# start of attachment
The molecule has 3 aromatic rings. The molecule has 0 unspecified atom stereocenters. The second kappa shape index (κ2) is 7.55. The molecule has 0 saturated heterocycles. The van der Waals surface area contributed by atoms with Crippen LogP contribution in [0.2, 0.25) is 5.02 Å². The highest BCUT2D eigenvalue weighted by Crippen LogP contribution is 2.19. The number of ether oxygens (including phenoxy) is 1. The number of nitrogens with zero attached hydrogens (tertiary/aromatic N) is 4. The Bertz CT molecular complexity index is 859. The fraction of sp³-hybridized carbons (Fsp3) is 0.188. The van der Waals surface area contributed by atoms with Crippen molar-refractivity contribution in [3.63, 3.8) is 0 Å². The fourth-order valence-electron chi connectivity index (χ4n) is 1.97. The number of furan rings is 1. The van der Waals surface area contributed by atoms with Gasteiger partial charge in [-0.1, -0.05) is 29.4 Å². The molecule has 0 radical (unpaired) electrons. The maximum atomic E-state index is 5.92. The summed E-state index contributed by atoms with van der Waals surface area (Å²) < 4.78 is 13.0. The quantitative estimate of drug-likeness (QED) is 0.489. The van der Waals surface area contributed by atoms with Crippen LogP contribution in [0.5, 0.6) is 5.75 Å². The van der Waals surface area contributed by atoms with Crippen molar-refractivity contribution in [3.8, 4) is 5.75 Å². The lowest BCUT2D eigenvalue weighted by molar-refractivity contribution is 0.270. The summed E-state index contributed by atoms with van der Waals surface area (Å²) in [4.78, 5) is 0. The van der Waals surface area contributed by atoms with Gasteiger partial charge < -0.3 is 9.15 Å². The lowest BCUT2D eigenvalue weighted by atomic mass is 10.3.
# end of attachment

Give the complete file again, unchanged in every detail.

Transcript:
The molecule has 3 aromatic rings. The molecule has 0 unspecified atom stereocenters. The second kappa shape index (κ2) is 7.55. The molecule has 0 saturated heterocycles. The van der Waals surface area contributed by atoms with Crippen LogP contribution in [0.2, 0.25) is 5.02 Å². The highest BCUT2D eigenvalue weighted by Crippen LogP contribution is 2.19. The number of ether oxygens (including phenoxy) is 1. The number of nitrogens with zero attached hydrogens (tertiary/aromatic N) is 4. The Bertz CT molecular complexity index is 859. The fraction of sp³-hybridized carbons (Fsp3) is 0.188. The van der Waals surface area contributed by atoms with Crippen molar-refractivity contribution in [3.63, 3.8) is 0 Å². The fourth-order valence-electron chi connectivity index (χ4n) is 1.97. The number of furan rings is 1. The van der Waals surface area contributed by atoms with Gasteiger partial charge in [-0.1, -0.05) is 29.4 Å². The molecule has 0 radical (unpaired) electrons. The maximum atomic E-state index is 5.92. The summed E-state index contributed by atoms with van der Waals surface area (Å²) < 4.78 is 13.0. The quantitative estimate of drug-likeness (QED) is 0.489. The van der Waals surface area contributed by atoms with Crippen LogP contribution in [0.5, 0.6) is 5.75 Å². The van der Waals surface area contributed by atoms with Crippen molar-refractivity contribution in [3.8, 4) is 5.75 Å². The lowest BCUT2D eigenvalue weighted by molar-refractivity contribution is 0.270. The summed E-state index contributed by atoms with van der Waals surface area (Å²) in [4.78, 5) is 0. The van der Waals surface area contributed by atoms with Gasteiger partial charge < -0.3 is 9.15 Å². The lowest BCUT2D eigenvalue weighted by atomic mass is 10.3.